What is counseling? Counseling is defined by the American Counseling Association (ACA) as “a professional relationship that empowers diverse individuals, families, and groups to accomplish mental health, wellness, education, and career goals.”
We are dedicated to helping you, our team of counselors, Community-Based Rehabilitation workers, and office staff will work collaboratively to help you meet your goals.
We offer mental health services for children, adolescents, and adults. Some of the issues we treat are: depression, anxiety, grief, substance use disorders, behavioral issues, career concerns, and many others.
Fact - Seeing a counselor does not mean that you are mentally ill or "crazy". Everyone has difficulties at some point in their lives, being able to ask for help is a sign of maturity, health, and strength. In addition to improving more serious emotional problems, counseling can also help with:
Fact: It takes courage to explore sensitive feelings and painful experiences. Individuals who enter counseling are taking a first step in resolving their difficulties.
Fact: Actually, going to counseling is a way of taking control. Talking to a counselor is a great way to actively examine your thoughts, feelings, and behaviors in order to make changes to improve your quality of life and the quality of your relationships with others.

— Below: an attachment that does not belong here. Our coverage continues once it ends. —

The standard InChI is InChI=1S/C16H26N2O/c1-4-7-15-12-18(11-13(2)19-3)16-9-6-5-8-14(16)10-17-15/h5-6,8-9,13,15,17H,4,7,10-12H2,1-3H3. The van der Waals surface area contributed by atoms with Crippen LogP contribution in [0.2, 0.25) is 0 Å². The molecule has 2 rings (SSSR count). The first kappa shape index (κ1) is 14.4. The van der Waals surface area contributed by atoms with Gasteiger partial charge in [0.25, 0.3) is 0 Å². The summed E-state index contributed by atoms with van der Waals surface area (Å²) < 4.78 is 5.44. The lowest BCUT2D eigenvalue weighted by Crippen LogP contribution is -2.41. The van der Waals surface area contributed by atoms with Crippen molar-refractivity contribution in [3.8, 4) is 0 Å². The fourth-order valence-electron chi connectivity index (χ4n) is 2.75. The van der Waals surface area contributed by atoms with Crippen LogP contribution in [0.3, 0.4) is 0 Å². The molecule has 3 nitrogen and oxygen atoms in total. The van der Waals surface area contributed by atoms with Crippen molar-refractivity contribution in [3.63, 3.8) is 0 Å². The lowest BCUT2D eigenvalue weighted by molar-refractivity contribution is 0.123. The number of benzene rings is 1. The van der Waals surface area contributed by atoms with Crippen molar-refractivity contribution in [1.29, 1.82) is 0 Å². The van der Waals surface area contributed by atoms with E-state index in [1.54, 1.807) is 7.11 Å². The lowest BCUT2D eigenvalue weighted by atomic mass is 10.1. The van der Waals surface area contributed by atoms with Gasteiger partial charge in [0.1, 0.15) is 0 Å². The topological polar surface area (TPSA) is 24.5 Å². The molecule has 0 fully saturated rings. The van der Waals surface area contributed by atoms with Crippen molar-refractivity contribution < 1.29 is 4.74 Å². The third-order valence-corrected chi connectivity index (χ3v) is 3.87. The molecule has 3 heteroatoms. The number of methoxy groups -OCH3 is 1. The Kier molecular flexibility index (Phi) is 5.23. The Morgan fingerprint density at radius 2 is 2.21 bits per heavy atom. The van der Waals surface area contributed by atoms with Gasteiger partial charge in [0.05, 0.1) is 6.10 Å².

Fact: Counseling is not a “quick fix” cure for your problems. The counselor is there to help you explore your feelings, thoughts, and concerns, to examine your options, and to assist you in achieving the goals you have set.
Fact: Important changes often take time and energy in order to occur. Counseling may not provide a “quick fix” to your problems, but it can be a useful part of working toward meaningful and successful life change.
Fact: There is a large body of research that suggests that counseling is effective. The counseling process looks different with each counselor, for each problem, and at each point in your life. While it may not have seemed helpful in the past, it may be worth trying again.
If you are thinking about harming yourself or attempting suicide, tell someone who can help right away:
Ask a family member or friend to help you make these calls or take you to the hospital.
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